A basic thin film dynamic mirror (i.e., adjustable mirror) is made by alternating ╝-wave layers of high and low index materials. Although thin film structures are fabricated by many different deposition processes, semiconductors may be advantageously deposited by PECVD, using amorphous silicon (n=3.73) and silicon nitride (n=1.77). Amorphous silicon has good transparency at 1550 nm and also a large thermo-optic index coefficient; whereas silicon nitride has a smaller thermo-optic coefficient. This combination leads to a physically and chemically stable and robust structure whose large index contrast (3.73/1.77) produces efficient mirrors with relatively few layers. Internal heater films or conductive substrates (e.g. doped silicon) are integrated with the optical film stack for relatively fast response times (e.g. ˜ms) and lower power consumption. For both single and multi-cavity filters, thermal coefficients of tuning of center wavelength are on the order of 90–175 pm/░ C. Tuning ranges of 37 nm are typical.
The back mirror, though described above as being a thin film of a highly reflecting metal (e.g. gold), can be fabricated by other means. For example, it could be implemented as a multi-layer dielectric thin film stack or as a highly reflecting film in a combination with such a stack.
Other embodiments are within the following claims.
|Cited Patent||Filing date||Publication date||Applicant||Title|
|US4126396||May 11, 1976||Nov 21, 1978||Erwin Sick Gesellschaft Mit Beschrankter Haftung, Optik-Elektronic||Device for the non-dispersive optical determination of the concentration of gas and smoke components|
|US4497544||Dec 27, 1982||Feb 5, 1985||Honeywell Inc.||Optical imaging device and method|
|US4680085||Apr 14, 1986||Jul 14, 1987||Ovonic Imaging Systems, Inc.||Method of forming thin film semiconductor devices|
|US4885622||Jun 6, 1988||Dec 5, 1989||Oki Electric Industry Co., Ltd.||Pin photodiode and method of fabrication of the same|
|US4929063||Jan 22, 1986||May 29, 1990||Honeywell Inc.||Nonlinear tunable optical bandpass filter|
|US5037169||Feb 20, 1990||Aug 6, 1991||Unisys Corporation||High speed low loss optical switch for optical communication systems|
|US5072120||Feb 9, 1989||Dec 10, 1991||Siewick Joseph T||Electromagnetic imager device|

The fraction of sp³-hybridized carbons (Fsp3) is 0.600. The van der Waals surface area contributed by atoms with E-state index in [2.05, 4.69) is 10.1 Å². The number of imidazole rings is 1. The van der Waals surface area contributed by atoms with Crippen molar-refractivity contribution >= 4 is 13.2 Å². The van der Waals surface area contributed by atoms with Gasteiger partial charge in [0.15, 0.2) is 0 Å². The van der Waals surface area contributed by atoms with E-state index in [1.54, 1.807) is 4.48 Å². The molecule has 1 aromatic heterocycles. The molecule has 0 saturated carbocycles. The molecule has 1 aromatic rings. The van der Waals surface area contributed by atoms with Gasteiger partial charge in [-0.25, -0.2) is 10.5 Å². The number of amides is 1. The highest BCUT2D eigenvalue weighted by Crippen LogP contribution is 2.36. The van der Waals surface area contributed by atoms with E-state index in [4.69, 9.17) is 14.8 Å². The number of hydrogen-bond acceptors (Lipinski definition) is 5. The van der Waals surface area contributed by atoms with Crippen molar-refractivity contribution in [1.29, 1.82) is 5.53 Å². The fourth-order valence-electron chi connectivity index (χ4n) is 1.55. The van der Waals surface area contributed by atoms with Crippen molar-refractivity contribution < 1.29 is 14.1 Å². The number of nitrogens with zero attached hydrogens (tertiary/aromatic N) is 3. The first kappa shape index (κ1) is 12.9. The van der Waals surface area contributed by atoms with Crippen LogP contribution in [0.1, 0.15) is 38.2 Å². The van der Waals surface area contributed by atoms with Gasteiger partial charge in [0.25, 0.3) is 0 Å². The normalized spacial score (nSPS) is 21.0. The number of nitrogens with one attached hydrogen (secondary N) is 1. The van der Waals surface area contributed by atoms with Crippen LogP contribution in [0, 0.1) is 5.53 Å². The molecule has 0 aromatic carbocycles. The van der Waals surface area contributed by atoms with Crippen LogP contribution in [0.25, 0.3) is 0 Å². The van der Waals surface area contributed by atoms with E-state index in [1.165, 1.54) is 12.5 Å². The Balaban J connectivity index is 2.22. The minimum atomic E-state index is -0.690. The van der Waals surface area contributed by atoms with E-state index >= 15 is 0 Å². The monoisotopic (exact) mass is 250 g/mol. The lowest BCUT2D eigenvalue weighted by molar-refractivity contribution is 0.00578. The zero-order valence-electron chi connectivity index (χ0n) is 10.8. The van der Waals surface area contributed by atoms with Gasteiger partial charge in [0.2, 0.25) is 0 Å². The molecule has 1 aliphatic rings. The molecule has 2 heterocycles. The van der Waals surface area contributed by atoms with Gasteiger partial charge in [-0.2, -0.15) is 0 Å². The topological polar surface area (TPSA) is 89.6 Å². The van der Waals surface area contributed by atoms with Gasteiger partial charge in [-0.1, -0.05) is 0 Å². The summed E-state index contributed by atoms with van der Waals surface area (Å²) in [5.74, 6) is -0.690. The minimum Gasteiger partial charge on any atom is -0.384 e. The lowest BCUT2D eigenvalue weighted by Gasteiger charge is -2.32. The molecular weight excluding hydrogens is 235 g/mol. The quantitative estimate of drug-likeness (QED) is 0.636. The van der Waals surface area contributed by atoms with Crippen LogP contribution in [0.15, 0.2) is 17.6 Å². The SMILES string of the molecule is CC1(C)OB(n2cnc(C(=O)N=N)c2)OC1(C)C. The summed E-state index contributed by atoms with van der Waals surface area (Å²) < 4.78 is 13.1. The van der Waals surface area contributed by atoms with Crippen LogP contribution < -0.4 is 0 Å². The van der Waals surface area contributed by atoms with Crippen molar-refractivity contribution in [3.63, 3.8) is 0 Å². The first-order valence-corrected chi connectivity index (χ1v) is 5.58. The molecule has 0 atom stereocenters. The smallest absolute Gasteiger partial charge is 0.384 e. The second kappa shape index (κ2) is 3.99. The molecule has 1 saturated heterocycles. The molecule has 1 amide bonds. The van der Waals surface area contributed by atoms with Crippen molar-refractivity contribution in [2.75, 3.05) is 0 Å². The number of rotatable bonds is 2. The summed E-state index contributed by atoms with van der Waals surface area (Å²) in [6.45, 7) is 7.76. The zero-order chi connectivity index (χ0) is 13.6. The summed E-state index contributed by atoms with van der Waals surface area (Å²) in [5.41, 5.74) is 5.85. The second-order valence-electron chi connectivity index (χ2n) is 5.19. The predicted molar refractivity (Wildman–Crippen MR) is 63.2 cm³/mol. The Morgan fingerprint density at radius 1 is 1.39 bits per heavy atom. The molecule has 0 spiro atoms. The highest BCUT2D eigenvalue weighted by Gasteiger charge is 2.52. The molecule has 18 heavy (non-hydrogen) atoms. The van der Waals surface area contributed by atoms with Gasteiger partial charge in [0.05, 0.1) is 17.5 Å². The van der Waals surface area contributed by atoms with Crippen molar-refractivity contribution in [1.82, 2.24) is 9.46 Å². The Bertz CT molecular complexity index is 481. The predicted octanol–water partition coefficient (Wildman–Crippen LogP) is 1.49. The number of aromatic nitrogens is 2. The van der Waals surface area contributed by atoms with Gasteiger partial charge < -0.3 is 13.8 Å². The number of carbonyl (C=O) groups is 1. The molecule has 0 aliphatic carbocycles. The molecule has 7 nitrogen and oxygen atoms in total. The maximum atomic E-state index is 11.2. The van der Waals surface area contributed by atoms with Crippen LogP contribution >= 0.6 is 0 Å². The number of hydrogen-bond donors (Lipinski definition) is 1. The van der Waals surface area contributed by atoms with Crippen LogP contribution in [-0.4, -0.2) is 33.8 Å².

|US5162239||Dec 27, 1990||Nov 10, 1992||Xerox Corporation||Laser crystallized cladding layers for improved amorphous silicon light-emitting diodes and radiation sensors|
|US5185272||Nov 18, 1991||Feb 9, 1993||Fujitsu Limited||Method of producing semiconductor device having light receiving element with capacitance|
|US5212584 *||Apr 29, 1992||May 18, 1993||At&T Bell Laboratories||Tunable etalon filter|
|US5218422||Aug 3, 1990||Jun 8, 1993||Hartmann & Braun||Interferometric analyzer for multiple substance detection|
|US5264375||Apr 15, 1992||Nov 23, 1993||Massachusetts Institute Of Technology||Superconducting detector and method of making same|
|US5387974||May 7, 1993||Feb 7, 1995||Mitsubishi Denki Kabushiki Kaisha||Laser apparatus including Fabry-perot wavelength detector with temperature and wavelength compensation|
|US5408319||Sep 1, 1992||Apr 18, 1995||International Business Machines Corporation||Optical wavelength demultiplexing filter for passing a selected one of a plurality of optical wavelengths|
|US5490008||May 10, 1994||Feb 6, 1996||Siemens Aktiengesellschaft||Non-contacting optical data transmission system|
|US5515460||Dec 22, 1994||May 7, 1996||At&T Corp.||Tunable silicon based optical router|
|US5528071||Feb 2, 1995||Jun 18, 1996||Russell; Jimmie L.||P-I-N photodiode with transparent conductor n+layer|
|US5539848||May 31, 1995||Jul 23, 1996||Motorola||Optical waveguide module and method of making|
|US5599403||Jun 12, 1995||Feb 4, 1997||Canon Kabushiki Kaisha||Semiconductor device containing microcrystalline germanium & method for producing the same|
|US5619059||Sep 28, 1994||Apr 8, 1997||National Research Council Of Canada||Color deformable mirror device having optical thin film interference color coatings|
|US5694498||Aug 16, 1996||Dec 2, 1997||Waveband Corporation||Optically controlled phase shifter and phased array antenna for use therewith|
|US5708280||Jun 21, 1996||Jan 13, 1998||Motorola||Integrated electro-optical package and method of fabrication|
|US5742630||Jul 1, 1996||Apr 21, 1998||Motorola, Inc.||VCSEL with integrated pin diode|
|US5751757||Jul 1, 1996||May 12, 1998||Motorola, Inc.||VCSEL with integrated MSM photodetector|
|US5753928||Feb 26, 1996||May 19, 1998||Siemens Components, Inc.||Monolithic optical emitter-detector|
|US5767712||Jul 14, 1997||Jun 16, 1998||Fujitsu Limited||Semiconductor device|
|US5790255||Feb 10, 1997||Aug 4, 1998||Xerox Corporation||Transparent light beam detectors|
|US5812582||Jul 8, 1997||Sep 22, 1998||Methode Electronics, Inc.||Vertical cavity surface emitting laser feedback system and method|
|US5814871||Jan 27, 1997||Sep 29, 1998||Fujitsu Ltd.||Optical semiconductor assembly having a conductive float pad|
|US5942050||Dec 1, 1995||Aug 24, 1999||Pacific Solar Pty Ltd.||Method of manufacturing a multilayer solar cell|
|US5953355||Apr 2, 1997||Sep 14, 1999||Motorola, Inc.||Semiconductor laser package with power monitoring system|
|US6018421||Sep 12, 1997||Jan 25, 2000||Cushing; David Henry||Multilayer thin film bandpass filter|
|US6037644||Sep 12, 1997||Mar 14, 2000||The Whitaker Corporation||Semi-transparent monitor detector for surface emitting light emitting devices|
|US6075647||Jan 30, 1998||Jun 13, 2000||Hewlett-Packard Company||Optical spectrum analyzer having tunable interference filter|